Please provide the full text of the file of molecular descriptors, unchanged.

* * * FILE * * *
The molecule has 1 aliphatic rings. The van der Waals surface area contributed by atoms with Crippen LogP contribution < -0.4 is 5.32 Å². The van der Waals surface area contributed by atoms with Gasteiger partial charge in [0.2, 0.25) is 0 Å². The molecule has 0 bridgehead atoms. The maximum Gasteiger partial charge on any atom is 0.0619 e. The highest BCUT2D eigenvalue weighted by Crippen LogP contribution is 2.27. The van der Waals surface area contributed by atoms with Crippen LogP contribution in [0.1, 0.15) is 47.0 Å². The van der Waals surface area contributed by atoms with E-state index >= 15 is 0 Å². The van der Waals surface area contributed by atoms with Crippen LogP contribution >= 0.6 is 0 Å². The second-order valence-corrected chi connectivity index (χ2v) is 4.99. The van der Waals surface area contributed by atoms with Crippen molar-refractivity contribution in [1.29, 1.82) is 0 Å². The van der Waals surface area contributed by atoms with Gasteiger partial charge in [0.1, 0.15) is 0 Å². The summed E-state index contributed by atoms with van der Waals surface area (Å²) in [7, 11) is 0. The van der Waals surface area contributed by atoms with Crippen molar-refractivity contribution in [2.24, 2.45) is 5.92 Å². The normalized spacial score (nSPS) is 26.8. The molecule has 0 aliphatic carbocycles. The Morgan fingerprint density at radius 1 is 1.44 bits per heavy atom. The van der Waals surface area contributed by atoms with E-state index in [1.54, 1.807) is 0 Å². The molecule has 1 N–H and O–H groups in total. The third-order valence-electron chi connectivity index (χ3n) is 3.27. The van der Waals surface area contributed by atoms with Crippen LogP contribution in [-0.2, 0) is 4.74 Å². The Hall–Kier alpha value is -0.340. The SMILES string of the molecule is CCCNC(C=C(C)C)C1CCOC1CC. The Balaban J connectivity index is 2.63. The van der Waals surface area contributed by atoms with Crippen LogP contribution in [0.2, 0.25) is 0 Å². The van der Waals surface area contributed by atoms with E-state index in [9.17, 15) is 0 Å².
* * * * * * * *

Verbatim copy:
The molecule has 1 aliphatic rings. The van der Waals surface area contributed by atoms with Crippen LogP contribution < -0.4 is 5.32 Å². The van der Waals surface area contributed by atoms with Gasteiger partial charge in [0.2, 0.25) is 0 Å². The molecule has 0 bridgehead atoms. The maximum Gasteiger partial charge on any atom is 0.0619 e. The highest BCUT2D eigenvalue weighted by Crippen LogP contribution is 2.27. The van der Waals surface area contributed by atoms with Crippen LogP contribution in [0.1, 0.15) is 47.0 Å². The van der Waals surface area contributed by atoms with E-state index >= 15 is 0 Å². The van der Waals surface area contributed by atoms with Crippen LogP contribution >= 0.6 is 0 Å². The second-order valence-corrected chi connectivity index (χ2v) is 4.99. The van der Waals surface area contributed by atoms with Crippen molar-refractivity contribution in [1.29, 1.82) is 0 Å². The van der Waals surface area contributed by atoms with Gasteiger partial charge in [0.1, 0.15) is 0 Å². The summed E-state index contributed by atoms with van der Waals surface area (Å²) in [7, 11) is 0. The van der Waals surface area contributed by atoms with Crippen molar-refractivity contribution in [2.24, 2.45) is 5.92 Å². The normalized spacial score (nSPS) is 26.8. The molecule has 0 aliphatic carbocycles. The Morgan fingerprint density at radius 1 is 1.44 bits per heavy atom. The van der Waals surface area contributed by atoms with E-state index in [1.54, 1.807) is 0 Å². The molecule has 1 N–H and O–H groups in total. The third-order valence-electron chi connectivity index (χ3n) is 3.27. The van der Waals surface area contributed by atoms with Crippen LogP contribution in [-0.2, 0) is 4.74 Å². The Hall–Kier alpha value is -0.340. The SMILES string of the molecule is CCCNC(C=C(C)C)C1CCOC1CC. The Balaban J connectivity index is 2.63. The van der Waals surface area contributed by atoms with Crippen LogP contribution in [0.2, 0.25) is 0 Å². The van der Waals surface area contributed by atoms with E-state index in [9.17, 15) is 0 Å².